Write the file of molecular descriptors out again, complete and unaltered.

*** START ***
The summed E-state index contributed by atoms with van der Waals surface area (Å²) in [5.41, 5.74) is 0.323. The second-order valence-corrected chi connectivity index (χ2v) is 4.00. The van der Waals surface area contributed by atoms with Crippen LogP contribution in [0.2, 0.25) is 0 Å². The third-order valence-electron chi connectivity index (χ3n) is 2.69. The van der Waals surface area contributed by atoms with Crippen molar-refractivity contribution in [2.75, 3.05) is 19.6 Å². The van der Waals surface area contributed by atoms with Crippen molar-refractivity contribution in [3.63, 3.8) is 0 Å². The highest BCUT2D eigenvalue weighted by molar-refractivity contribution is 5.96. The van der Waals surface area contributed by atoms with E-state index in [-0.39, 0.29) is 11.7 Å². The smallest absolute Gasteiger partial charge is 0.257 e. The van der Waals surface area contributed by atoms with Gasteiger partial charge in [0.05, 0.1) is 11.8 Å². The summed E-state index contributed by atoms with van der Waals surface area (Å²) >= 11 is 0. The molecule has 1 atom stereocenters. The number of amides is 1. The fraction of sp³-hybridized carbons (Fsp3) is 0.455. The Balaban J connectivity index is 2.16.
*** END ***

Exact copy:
The summed E-state index contributed by atoms with van der Waals surface area (Å²) in [5.41, 5.74) is 0.323. The second-order valence-corrected chi connectivity index (χ2v) is 4.00. The van der Waals surface area contributed by atoms with Crippen LogP contribution in [0.2, 0.25) is 0 Å². The third-order valence-electron chi connectivity index (χ3n) is 2.69. The van der Waals surface area contributed by atoms with Crippen molar-refractivity contribution in [2.75, 3.05) is 19.6 Å². The van der Waals surface area contributed by atoms with Crippen molar-refractivity contribution in [3.63, 3.8) is 0 Å². The highest BCUT2D eigenvalue weighted by molar-refractivity contribution is 5.96. The van der Waals surface area contributed by atoms with E-state index in [-0.39, 0.29) is 11.7 Å². The smallest absolute Gasteiger partial charge is 0.257 e. The van der Waals surface area contributed by atoms with Gasteiger partial charge in [0.05, 0.1) is 11.8 Å². The summed E-state index contributed by atoms with van der Waals surface area (Å²) >= 11 is 0. The molecule has 1 atom stereocenters. The number of amides is 1. The fraction of sp³-hybridized carbons (Fsp3) is 0.455. The Balaban J connectivity index is 2.16.